Ghani’s peace agreement with Hikmatyar

AFGHANISTAN Thursday signed a peace agreement with former warlord Gulbadin Hikmatyar, how heads the now largely dormant Hezb-i-Islami group. The deal comes after a long-drawn behind-the-scene engagement and is being viewed by some circles as symbolic victory of President Ashraf Ghani.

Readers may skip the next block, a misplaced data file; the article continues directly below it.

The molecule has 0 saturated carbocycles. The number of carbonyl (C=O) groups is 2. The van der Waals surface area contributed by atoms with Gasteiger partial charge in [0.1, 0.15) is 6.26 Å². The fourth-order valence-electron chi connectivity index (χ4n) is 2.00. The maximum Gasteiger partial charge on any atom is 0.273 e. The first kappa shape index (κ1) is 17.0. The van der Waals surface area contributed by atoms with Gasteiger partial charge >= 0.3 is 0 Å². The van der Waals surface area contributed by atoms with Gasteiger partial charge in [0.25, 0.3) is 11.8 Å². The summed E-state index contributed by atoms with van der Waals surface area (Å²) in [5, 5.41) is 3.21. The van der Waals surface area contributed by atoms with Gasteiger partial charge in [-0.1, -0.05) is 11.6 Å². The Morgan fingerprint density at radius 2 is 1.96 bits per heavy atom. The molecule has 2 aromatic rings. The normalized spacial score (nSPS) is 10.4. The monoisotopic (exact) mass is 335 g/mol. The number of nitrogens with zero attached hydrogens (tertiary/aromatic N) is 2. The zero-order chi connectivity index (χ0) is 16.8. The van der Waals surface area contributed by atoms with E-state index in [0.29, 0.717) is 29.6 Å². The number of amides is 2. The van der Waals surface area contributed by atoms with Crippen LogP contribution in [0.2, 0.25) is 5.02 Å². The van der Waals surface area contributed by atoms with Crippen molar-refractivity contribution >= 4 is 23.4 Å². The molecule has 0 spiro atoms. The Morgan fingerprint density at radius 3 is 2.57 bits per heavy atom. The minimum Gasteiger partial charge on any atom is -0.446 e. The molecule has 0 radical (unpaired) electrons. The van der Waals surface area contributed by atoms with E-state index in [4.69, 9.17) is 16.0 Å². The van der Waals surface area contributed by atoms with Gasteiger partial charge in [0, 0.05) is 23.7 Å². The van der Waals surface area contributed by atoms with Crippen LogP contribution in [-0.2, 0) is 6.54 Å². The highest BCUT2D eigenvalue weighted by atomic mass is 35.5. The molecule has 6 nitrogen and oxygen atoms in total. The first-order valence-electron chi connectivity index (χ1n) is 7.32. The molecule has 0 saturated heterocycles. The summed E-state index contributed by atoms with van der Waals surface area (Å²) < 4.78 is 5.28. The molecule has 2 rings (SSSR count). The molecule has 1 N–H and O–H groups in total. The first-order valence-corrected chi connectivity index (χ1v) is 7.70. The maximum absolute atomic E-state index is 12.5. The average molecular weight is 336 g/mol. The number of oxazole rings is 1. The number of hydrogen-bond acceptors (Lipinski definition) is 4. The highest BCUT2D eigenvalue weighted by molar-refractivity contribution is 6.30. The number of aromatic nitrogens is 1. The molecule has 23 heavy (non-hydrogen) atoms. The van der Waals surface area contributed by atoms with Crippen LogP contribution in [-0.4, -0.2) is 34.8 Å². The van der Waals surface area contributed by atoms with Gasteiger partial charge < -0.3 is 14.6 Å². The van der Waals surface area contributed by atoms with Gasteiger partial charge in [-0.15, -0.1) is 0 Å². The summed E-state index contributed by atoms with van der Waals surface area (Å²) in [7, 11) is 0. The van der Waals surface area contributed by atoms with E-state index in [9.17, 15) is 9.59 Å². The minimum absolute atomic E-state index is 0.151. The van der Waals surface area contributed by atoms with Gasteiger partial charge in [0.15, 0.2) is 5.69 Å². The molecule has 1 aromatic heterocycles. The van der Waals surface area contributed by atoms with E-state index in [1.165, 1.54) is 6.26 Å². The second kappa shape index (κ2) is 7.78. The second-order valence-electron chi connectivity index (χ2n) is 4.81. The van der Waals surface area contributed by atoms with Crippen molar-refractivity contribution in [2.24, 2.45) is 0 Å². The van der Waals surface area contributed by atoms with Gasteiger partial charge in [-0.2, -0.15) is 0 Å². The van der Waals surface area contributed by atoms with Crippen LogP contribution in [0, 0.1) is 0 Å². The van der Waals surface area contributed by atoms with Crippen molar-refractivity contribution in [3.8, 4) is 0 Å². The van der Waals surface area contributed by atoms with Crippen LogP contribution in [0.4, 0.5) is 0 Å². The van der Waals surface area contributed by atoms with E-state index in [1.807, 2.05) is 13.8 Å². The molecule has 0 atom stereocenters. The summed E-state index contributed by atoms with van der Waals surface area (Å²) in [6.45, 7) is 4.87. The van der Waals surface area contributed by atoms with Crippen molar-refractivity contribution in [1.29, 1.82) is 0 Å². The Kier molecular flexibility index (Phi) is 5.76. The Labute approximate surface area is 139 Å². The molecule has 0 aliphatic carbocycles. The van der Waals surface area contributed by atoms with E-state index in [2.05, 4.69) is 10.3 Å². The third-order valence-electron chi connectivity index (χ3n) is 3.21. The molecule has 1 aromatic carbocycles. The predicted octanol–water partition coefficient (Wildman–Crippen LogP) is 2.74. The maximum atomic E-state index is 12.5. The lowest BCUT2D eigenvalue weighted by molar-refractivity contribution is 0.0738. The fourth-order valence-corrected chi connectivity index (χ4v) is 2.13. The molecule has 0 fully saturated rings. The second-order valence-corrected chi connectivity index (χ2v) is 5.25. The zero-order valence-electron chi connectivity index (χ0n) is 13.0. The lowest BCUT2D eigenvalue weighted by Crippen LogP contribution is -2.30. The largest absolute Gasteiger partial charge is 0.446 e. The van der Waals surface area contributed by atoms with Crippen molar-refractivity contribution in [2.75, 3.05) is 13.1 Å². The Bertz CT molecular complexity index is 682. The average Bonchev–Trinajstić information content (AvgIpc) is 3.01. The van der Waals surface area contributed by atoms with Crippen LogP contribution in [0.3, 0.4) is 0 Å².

Analysts believe that the deal with Hez-i-Islami is not of much significance as the group has no worthwhile relevant in the present-day ground realities in Afghanistan. It will serve hardly any purpose than giving an opportunity to Gulbadin to lead a normal life in Afghanistan as the accord involves granting judicial immunity for his past actions. There is also reference to designation of his party as terrorist outfit by the United States and a pledge by Ghani Government to work towards removal of its name from the list, which would mean global travel facilitation for him and his colleagues. However, despite all this, the peace deal is welcome development and is in line with Pakistan’s oft-repeated assertion that only national reconciliation offers prospects of lasting peace in the conflict-ridden country. Pakistan also took practical measures to help realize this cherished objective by arranging first direct talks between Kabul and Afghan Taliban but the process has been scuttled by some elements in Afghan Government who see peace moves as threats to their privileged positions in the present Afghan set up. It is all the more regrettable that both Kabul Government and the United States are laying more emphasis on use of force than reconciliation, complicating the situation further. If the Afghan President is really and genuinely interested in restoration of peace and normalcy in Afghanistan than he should engage into negotiations with those who matter and not just with spent forces. Despite anti-Pakistan posture adopted by Ghani administration, Islamabad is still ready to extend its cooperation in promoting reconciliation and Kabul should benefit from this goodwill gesture. The problem of terrorism can only be addressed through a cooperative approach between two countries and peaceful means and not use of force, which has produced no significant gains during the last over one decade.

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